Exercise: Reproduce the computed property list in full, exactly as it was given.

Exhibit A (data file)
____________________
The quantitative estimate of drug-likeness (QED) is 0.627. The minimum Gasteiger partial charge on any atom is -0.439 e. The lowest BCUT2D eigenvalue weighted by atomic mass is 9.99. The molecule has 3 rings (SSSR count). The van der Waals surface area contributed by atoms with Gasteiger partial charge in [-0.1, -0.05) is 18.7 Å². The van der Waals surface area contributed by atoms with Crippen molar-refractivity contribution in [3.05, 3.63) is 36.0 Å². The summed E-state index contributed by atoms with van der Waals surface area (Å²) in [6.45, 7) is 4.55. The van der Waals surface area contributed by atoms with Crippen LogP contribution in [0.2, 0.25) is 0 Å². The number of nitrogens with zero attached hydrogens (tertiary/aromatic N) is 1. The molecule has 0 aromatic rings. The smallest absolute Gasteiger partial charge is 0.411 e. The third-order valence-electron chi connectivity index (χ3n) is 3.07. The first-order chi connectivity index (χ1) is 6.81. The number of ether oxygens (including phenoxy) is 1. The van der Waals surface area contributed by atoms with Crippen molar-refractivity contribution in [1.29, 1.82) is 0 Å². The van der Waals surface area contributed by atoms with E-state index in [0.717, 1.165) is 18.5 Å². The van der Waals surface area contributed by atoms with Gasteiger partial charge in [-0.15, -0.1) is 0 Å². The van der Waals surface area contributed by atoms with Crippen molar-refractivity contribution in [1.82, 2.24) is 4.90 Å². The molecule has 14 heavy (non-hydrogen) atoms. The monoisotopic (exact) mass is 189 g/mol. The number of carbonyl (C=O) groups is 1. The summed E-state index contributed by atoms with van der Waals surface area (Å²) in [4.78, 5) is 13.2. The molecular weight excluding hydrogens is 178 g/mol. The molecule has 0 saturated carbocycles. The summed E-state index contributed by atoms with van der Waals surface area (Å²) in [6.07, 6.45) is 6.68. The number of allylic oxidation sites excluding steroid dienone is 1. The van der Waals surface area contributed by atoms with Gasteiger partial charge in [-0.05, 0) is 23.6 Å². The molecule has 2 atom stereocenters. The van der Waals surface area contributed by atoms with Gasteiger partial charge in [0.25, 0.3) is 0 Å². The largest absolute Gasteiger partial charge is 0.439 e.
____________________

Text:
The quantitative estimate of drug-likeness (QED) is 0.627. The minimum Gasteiger partial charge on any atom is -0.439 e. The lowest BCUT2D eigenvalue weighted by atomic mass is 9.99. The molecule has 3 rings (SSSR count). The van der Waals surface area contributed by atoms with Gasteiger partial charge in [-0.1, -0.05) is 18.7 Å². The van der Waals surface area contributed by atoms with Crippen molar-refractivity contribution in [3.05, 3.63) is 36.0 Å². The summed E-state index contributed by atoms with van der Waals surface area (Å²) in [6.45, 7) is 4.55. The van der Waals surface area contributed by atoms with Crippen LogP contribution in [0.2, 0.25) is 0 Å². The number of nitrogens with zero attached hydrogens (tertiary/aromatic N) is 1. The molecule has 0 aromatic rings. The smallest absolute Gasteiger partial charge is 0.411 e. The third-order valence-electron chi connectivity index (χ3n) is 3.07. The first-order chi connectivity index (χ1) is 6.81. The number of ether oxygens (including phenoxy) is 1. The van der Waals surface area contributed by atoms with Crippen molar-refractivity contribution in [1.29, 1.82) is 0 Å². The van der Waals surface area contributed by atoms with E-state index in [0.717, 1.165) is 18.5 Å². The van der Waals surface area contributed by atoms with Gasteiger partial charge in [-0.15, -0.1) is 0 Å². The van der Waals surface area contributed by atoms with Crippen molar-refractivity contribution in [1.82, 2.24) is 4.90 Å². The molecule has 14 heavy (non-hydrogen) atoms. The monoisotopic (exact) mass is 189 g/mol. The number of carbonyl (C=O) groups is 1. The summed E-state index contributed by atoms with van der Waals surface area (Å²) in [4.78, 5) is 13.2. The molecular weight excluding hydrogens is 178 g/mol. The molecule has 0 saturated carbocycles. The summed E-state index contributed by atoms with van der Waals surface area (Å²) in [6.07, 6.45) is 6.68. The number of allylic oxidation sites excluding steroid dienone is 1. The van der Waals surface area contributed by atoms with Gasteiger partial charge in [-0.05, 0) is 23.6 Å². The molecule has 2 atom stereocenters. The van der Waals surface area contributed by atoms with Gasteiger partial charge in [0.25, 0.3) is 0 Å². The largest absolute Gasteiger partial charge is 0.439 e.